Cut from the same geologic cloth as its neighbor, Canyonlands National Park, Arches' geology tells tales of long ago, when inland seas inundated this part of North America.
As Park Service geologists explain this landscape, Arches lies atop an underground salt bed called the “Paradox Formation” that is responsible for the arches, spires, balanced rocks, fins and eroded monoliths common throughout the park. Thousands of feet thick in places, the Paradox Formation was deposited over 300 million years ago when seas flowed into the region and eventually evaporated. Over millions of years, the salt bed was covered with the residue of floods and winds as the oceans returned and evaporated again and again. Much of this debris was cemented into rock. At one time this overlying layer of rock may have been more than a mile thick.
Salt under pressure is unstable, and the salt bed below Arches began to flow under the weight of the overlying sandstones. This movement caused the surface rock to buckle and shift, thrusting some sections upward into domes, dropping others into surrounding cavities, and causing vertical cracks which would later contribute to the development of arches.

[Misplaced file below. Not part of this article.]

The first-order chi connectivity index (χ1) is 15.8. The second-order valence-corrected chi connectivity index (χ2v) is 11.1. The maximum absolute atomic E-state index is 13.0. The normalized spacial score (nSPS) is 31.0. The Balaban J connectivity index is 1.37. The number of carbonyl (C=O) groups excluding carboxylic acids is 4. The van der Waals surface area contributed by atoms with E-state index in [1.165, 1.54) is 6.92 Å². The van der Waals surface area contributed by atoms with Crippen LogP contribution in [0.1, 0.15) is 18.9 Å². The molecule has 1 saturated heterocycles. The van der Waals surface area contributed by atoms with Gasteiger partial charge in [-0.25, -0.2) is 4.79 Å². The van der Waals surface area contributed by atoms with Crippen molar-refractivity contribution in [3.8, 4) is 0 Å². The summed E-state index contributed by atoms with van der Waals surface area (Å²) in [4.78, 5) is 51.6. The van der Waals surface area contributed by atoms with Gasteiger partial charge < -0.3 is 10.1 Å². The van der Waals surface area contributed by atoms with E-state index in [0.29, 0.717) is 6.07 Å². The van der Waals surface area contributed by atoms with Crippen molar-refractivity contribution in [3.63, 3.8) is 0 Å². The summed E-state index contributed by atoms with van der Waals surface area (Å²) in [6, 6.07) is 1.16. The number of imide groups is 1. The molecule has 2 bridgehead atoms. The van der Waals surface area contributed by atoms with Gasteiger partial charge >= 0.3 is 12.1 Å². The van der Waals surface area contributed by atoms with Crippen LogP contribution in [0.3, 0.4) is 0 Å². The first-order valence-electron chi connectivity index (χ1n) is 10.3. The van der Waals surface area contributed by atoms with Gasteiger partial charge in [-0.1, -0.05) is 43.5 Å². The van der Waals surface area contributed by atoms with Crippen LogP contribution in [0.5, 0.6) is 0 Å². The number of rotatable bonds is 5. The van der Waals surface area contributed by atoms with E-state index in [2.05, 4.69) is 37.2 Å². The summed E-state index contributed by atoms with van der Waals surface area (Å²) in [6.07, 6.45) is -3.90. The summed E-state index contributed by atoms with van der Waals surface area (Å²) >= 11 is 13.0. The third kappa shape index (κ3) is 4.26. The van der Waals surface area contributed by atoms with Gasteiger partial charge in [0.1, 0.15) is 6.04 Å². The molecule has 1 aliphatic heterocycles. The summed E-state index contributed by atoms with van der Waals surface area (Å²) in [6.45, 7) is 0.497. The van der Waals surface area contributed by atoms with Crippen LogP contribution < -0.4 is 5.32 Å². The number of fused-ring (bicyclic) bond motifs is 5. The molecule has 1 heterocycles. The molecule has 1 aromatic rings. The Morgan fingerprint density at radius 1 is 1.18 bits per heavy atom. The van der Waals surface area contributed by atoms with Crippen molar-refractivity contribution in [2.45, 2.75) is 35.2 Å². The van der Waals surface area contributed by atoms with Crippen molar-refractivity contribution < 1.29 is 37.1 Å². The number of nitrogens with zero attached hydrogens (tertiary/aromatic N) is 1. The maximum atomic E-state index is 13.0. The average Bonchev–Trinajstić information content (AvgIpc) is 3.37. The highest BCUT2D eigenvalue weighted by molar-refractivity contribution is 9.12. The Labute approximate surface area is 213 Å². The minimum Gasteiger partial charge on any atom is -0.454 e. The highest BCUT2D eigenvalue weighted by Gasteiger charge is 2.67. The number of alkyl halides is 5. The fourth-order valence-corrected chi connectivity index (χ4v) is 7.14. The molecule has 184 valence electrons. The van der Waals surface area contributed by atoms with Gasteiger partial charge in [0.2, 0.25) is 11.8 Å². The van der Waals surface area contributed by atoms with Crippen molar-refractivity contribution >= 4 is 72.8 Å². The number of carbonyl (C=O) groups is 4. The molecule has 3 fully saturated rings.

As the subsurface movement of salt shaped the surface, erosion stripped away the younger rock layers. Water seeped into cracks and joints, washing away loose debris and eroding the "cement" that held the sandstone together, leaving a series of free-standing fins. During colder periods, ice formed, its expansion putting pressure on the rock, breaking off bits and pieces, and sometimes creating openings. Many damaged fins collapsed. Others, with the right degree of hardness and balance, have survived as the world famous formations of Arches National Park.
Faults deep in the Earth also contributed to the instability on the surface. The result of one such 2,500-foot displacement is called the Moab Fault and is visible from the Arches Visitor Center. Salt Valley was also formed by such a displacement. Except for isolated remnants, the major rock formations visible in the park today are the salmon-colored Entrada Sandstone, in which most of the arches form, and the tan-colored Navajo Sandstone.